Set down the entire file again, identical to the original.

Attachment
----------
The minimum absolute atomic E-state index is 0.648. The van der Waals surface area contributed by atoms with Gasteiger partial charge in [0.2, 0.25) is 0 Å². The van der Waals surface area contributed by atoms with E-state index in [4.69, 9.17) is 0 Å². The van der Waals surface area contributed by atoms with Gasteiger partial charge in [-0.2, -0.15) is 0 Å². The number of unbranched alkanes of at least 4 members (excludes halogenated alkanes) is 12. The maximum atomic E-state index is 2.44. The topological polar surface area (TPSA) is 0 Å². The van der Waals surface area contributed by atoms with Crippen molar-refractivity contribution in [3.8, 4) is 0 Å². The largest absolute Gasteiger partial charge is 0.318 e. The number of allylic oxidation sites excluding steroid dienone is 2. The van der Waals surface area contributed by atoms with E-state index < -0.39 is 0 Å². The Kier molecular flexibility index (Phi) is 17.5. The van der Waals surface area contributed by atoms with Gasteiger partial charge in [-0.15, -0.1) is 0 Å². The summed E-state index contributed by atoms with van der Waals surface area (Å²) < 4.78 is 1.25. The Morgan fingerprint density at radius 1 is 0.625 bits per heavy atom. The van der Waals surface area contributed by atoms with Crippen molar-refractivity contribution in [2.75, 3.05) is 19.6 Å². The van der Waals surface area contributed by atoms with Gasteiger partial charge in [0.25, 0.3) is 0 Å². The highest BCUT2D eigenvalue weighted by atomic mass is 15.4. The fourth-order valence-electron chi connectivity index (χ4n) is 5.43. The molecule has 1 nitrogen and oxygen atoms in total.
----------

The minimum absolute atomic E-state index is 0.648. The van der Waals surface area contributed by atoms with Gasteiger partial charge in [0.2, 0.25) is 0 Å². The van der Waals surface area contributed by atoms with E-state index in [4.69, 9.17) is 0 Å². The van der Waals surface area contributed by atoms with Gasteiger partial charge in [-0.2, -0.15) is 0 Å². The number of unbranched alkanes of at least 4 members (excludes halogenated alkanes) is 12. The maximum atomic E-state index is 2.44. The topological polar surface area (TPSA) is 0 Å². The van der Waals surface area contributed by atoms with Crippen molar-refractivity contribution in [3.8, 4) is 0 Å². The largest absolute Gasteiger partial charge is 0.318 e. The number of allylic oxidation sites excluding steroid dienone is 2. The van der Waals surface area contributed by atoms with E-state index < -0.39 is 0 Å². The Kier molecular flexibility index (Phi) is 17.5. The van der Waals surface area contributed by atoms with Gasteiger partial charge in [-0.15, -0.1) is 0 Å². The summed E-state index contributed by atoms with van der Waals surface area (Å²) < 4.78 is 1.25. The Morgan fingerprint density at radius 1 is 0.625 bits per heavy atom. The van der Waals surface area contributed by atoms with Crippen molar-refractivity contribution in [2.75, 3.05) is 19.6 Å². The van der Waals surface area contributed by atoms with Gasteiger partial charge in [0.25, 0.3) is 0 Å². The highest BCUT2D eigenvalue weighted by atomic mass is 15.4. The fourth-order valence-electron chi connectivity index (χ4n) is 5.43. The molecule has 1 nitrogen and oxygen atoms in total.